Neonatal systemic JXG is a rare disease, with only reported 32 cases in the literature (Table 1) [1, 2, 4,5,6,7, 9,10,11,12,13,14,15,16,17,18,19,20,21,22,23,24,25,26,27,28,29,30,31,32]. All cases listed in Table presented systemic symptoms or had at least one affected visceral organ within the neonatal period. JXG typically presents yellow to pink-brown papules and nodules; 16 of the 32 cases presented a typical color (such as yellow and erythematous) [1, 5, 10,11,12, 14,15,16,17,18,19,20,21,22], with three of the 16 cases subsequently changing to a typical color [5, 12, 22]. Eight cases had atypical skin lesions; one case had purpura (as in our case) [23], and the others had bluish nodules, ecchymoses, petechiae, blueberry muffin rash, and a mass [4, 6, 13, 23,24,25,26,27]. Six cases had unclear in the details [2, 7, 28,29,30, 32]. There were nine cases [5, 11, 12, 20,21,22, 25, 27, 28] in which the color and/or shape changed (excluding flattening, regression and disappearance) or new skin findings appeared over time, although there is a possibility that the change was not recognized because the patient was treated before the diagnosis. Change over time has been reported as a feature of congenital JXG [3]. Therefore, diagnosis by visual inspection is difficult because it involves various phenotypes such as color, shape, and changes over time. It is unclear why the emergence of congenital JXG differs from that of a typical JXG, but it has been speculated that neonatal skin has less subcutaneous fat and appears purple due to subcutaneous bleeding.

Table 1 Cases of neonatal systemic juvenile xanthogranuloma. We identified 33 cases of neonatal systemic juvenile xanthogranuloma, which included one or more affected visceral organs within the neonatal period, with the detailed case information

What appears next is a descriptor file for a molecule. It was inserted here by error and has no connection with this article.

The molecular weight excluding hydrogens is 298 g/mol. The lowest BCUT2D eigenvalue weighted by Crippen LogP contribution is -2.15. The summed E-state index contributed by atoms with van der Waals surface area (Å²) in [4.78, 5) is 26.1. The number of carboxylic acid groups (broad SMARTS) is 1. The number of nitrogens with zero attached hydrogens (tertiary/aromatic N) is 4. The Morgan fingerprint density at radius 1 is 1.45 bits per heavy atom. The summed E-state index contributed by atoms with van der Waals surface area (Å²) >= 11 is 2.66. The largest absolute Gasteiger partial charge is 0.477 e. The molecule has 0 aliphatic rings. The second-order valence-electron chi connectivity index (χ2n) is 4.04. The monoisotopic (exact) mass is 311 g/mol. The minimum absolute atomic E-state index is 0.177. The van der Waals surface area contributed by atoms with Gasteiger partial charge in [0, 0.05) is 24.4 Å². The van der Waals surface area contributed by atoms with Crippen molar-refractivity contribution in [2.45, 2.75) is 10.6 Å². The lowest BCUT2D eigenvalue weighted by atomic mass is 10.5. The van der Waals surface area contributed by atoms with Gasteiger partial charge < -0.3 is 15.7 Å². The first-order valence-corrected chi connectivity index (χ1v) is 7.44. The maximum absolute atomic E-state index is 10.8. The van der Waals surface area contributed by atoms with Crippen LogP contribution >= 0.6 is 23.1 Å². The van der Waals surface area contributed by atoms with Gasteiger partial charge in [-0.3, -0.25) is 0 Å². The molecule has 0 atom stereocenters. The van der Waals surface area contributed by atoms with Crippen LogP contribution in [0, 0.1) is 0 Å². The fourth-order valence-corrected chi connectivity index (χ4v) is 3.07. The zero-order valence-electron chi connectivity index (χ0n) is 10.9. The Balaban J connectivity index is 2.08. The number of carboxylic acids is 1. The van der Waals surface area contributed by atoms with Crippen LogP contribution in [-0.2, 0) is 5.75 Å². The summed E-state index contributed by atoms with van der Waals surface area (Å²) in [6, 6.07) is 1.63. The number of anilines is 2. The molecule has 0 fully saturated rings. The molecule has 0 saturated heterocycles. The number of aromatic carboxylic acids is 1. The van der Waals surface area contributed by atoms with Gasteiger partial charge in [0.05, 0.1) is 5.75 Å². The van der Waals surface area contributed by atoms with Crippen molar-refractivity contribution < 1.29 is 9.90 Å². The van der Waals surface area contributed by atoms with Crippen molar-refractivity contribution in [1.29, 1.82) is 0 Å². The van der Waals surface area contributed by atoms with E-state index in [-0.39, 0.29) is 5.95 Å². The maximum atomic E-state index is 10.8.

The liver biopsy could not clearly diagnose JXG. However, we considered the results consistent with a JXG lesion because the US and MRI findings showed that it had decreased after the chemotherapy. The diagnosis of JXG could not be made in four cases through a liver biopsy [19, 20, 26], showing that liver biopsy can cause difficulties in revealing JXG and has a higher risk than skin biopsy. Congenital systemic JXG is therefore difficult to diagnose from the skin appearance.

The number of cells, including foamy histiocytes, in bone marrow aspiration after birth was too less to reveal an etiology.

When there are organ symptoms, abnormal liver findings, hydrops, and skin rash (even if the skin’s appearance is not that of a typical yellow papule or nodule), congenital JXG should be actively suspected, and a skin biopsy should be performed.

Availability of data and materials

The datasets supporting this article can be obtained upon request.



Central nervous system


Hemophagocytic lymphohistiocytosis


Juvenile myelomonocytic leukemia


Juvenile xanthogranuloma


Liver transplantation


Magnetic resonance imaging


Not available




Stem cell transplant




Urinary tract infection




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We would like to thank Dr. Reiko Ito and Dr. Seisuke Sakamoto for helping in the diagnosis of JXG.


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Author information




YU, YW, YI1, KY1, YI2, SA, HM, KT, TI and YI3 cared for the patient. YU and YW drafted the manuscript and conducted the literature search. KS and YS supported the diagnosis and proposed the proper treatment. KY2 and NM performed the skin lesion biopsy. RI and TY performed the pathological diagnosis. OM helped diagnose of JXG from the images. All authors have read and approved the manuscript.

Corresponding author

Correspondence to Yuka Sano Wada.

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This study was approved by the Human Research Ethics Committee at the National Center for Child Health and Development, Tokyo, Japan.

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Uehara, Y., Wada, Y.S., Iwasaki, Y. et al. Neonatal systemic juvenile Xanthogranuloma with Hydrops diagnosed by Purpura skin biopsy: a case report and literature review. BMC Pediatr 21, 161 (2021).

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  • Systemic juvenile xanthogranuloma
  • Purpura
  • Skin biopsy
  • Neonate
  • Fetal hydrops